Hello world, literally

It is is a big cliche to say "hello world" in anything, but I have some point here: This is the very first English post I've written for this website. And I am talking about my current rush on developing some skills for future professional life.

I feel like the countdown has started. The countdown to move back to the Netherlands. It’s not in a few months though, and it still has more than a year to go. However, I am already surrounded with dreams and preliminary plans for about 10 days. Dreams of having a nice job as a front-end developer in Utrecht so that I don’t travel everyday, dreams of choosing the table, monitor, and other hardware for the set-up I would like to have in my study corner at home, and more excitingly, dreams of having completely shoes/sandals-free, barefoot weekends in the summer. I’ve got to admit that I sometimes take this latter dream to a crazier level in which my company allows a dress code without shoes so I go 7/24 barefoot, wow!

Sad news

The preliminary plans are more realistic than dreams in their nature. I mean the plans for arranging the accommodation of the first few “homeless” weeks, arranging the home itself, and searching for jobs. That last one, finding a job in the Netherlands has become my obsession this week. I reviewed my LinkedIn profile, updated the skills section, then went on to fill my Glassdoor profile and make a “react” search around Utrecht. Well, many many of the job posts were written in Dutch, and some of them required a fluency in Dutch. That was sad news for me.

Another sad news was that many job posts require a few years of experience as a front-end developer. In 2010s, I designed websites in Photoshop, I wrote them in HTML/CSS/JS, converted some of them into WordPress themes. As a plus, I used SCSS instead of plain CSS to have a better code in the projects. SCSS made me discover the terminal, and then the npm. That’s it for my front-end experience in 2010. It’s not that awful as it sounds but I admit that it’s not impressive to get a web job in the Netherlands. I’ve been aware of that for more than a year, so I’ve always felt like I gotta do something, learn a new, valid thing and prove that I learned that thing very well enough to get the job. Until now, I only collected books and video tutorials. Now I have few more ideas and strategies beyond that.

Strategies to stand out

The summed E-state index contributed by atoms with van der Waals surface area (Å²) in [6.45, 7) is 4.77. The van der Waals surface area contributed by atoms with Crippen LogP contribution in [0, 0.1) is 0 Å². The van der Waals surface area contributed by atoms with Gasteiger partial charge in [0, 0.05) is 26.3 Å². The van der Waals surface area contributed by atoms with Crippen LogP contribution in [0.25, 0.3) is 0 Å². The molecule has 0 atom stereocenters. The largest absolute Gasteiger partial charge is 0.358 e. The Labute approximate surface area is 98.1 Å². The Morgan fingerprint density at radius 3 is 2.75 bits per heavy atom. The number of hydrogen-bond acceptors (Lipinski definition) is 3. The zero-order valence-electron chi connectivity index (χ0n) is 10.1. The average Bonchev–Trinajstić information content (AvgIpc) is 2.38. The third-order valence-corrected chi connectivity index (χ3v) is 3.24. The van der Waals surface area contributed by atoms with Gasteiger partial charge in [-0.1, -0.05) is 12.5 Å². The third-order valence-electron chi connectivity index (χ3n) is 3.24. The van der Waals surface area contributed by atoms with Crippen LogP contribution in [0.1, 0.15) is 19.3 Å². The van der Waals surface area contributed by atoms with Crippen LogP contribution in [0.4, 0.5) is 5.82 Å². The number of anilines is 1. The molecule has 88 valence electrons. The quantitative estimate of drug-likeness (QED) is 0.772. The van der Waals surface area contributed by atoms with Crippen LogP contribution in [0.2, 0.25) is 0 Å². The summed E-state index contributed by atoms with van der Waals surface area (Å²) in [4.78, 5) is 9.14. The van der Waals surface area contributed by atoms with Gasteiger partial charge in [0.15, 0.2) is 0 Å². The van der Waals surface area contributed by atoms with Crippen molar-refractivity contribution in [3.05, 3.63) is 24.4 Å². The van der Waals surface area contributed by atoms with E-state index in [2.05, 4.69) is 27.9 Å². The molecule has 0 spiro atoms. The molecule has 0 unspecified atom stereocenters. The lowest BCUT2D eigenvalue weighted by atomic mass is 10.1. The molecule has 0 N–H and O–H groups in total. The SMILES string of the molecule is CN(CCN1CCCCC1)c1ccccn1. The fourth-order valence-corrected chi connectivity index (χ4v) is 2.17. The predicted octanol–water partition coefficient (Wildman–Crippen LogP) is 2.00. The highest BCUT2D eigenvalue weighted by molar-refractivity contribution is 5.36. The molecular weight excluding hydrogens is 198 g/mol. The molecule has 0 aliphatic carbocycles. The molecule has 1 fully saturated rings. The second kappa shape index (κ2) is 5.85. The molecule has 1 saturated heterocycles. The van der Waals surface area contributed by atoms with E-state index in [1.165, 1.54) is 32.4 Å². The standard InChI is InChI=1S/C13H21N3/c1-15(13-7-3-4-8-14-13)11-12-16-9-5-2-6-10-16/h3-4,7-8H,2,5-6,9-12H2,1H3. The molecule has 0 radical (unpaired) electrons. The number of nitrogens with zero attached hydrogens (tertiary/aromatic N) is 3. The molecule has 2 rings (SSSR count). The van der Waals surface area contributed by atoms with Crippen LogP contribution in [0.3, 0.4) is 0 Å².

It’s impossible that I quit my current job now, find a front-end job in Izmir (where I live right now) and use this experience as a key to the Dutch tech industry. This is because I have currently no time to lose (assuming that it will take time to find a job), I have currently no tolerance for less money (assuming that it will pay me less). A front-end job in Izmir will also probably prevent me from my PhD studies. So, earning professional experience before going to the Netherlands is not an option. I am still a research assistant. I still don’t have anything related to front-end development in my CV. Actually my CV is like a primordial soup: electronic engineering, design studies, creative industries, editorial, web and print design, music writing, and other irrelevant topics.

The only option is to practice on a specific topic. No need to be a generalist here, as I always did previously. I am going to select one of the frameworks and only practice on that particular one. In this case, it is React. I’ve also got interested in TypeScript. So let’s compile the tutorials about these two and follow along. Since I cannot impress any HR with my normal CV, I need to do something original that redirects people somewhere. For example, let me upload the tutorial projects I followed along to GitHub, by creating a coding portfolio. For example, let me write articles about what I’ve learned in this site. Then I can design a CV that redirects people to my GitHub profile and to my website to see my front-end skills.

To-do list

While I feel like the countdown has started, I have been watching tutorials this week intensely, and I plan to get hands dirty in a few days to start a prolific GitHub profile. I also translated this website from Turkish to English yesterday, and I look to complete the unfinished parts such as missing articles from archive (mostly in Turkish) and persona posts (the posts that show up when you click on the “titles that define my life”). I also hope to write posts on a weekly or bi-weekly basis, mostly on web development.

I’ll keep posting on how the dreams and plans to live in the Netherlands go. If by chance you have read this post, please feel free to write a comment below to cheer up! I probably need that.

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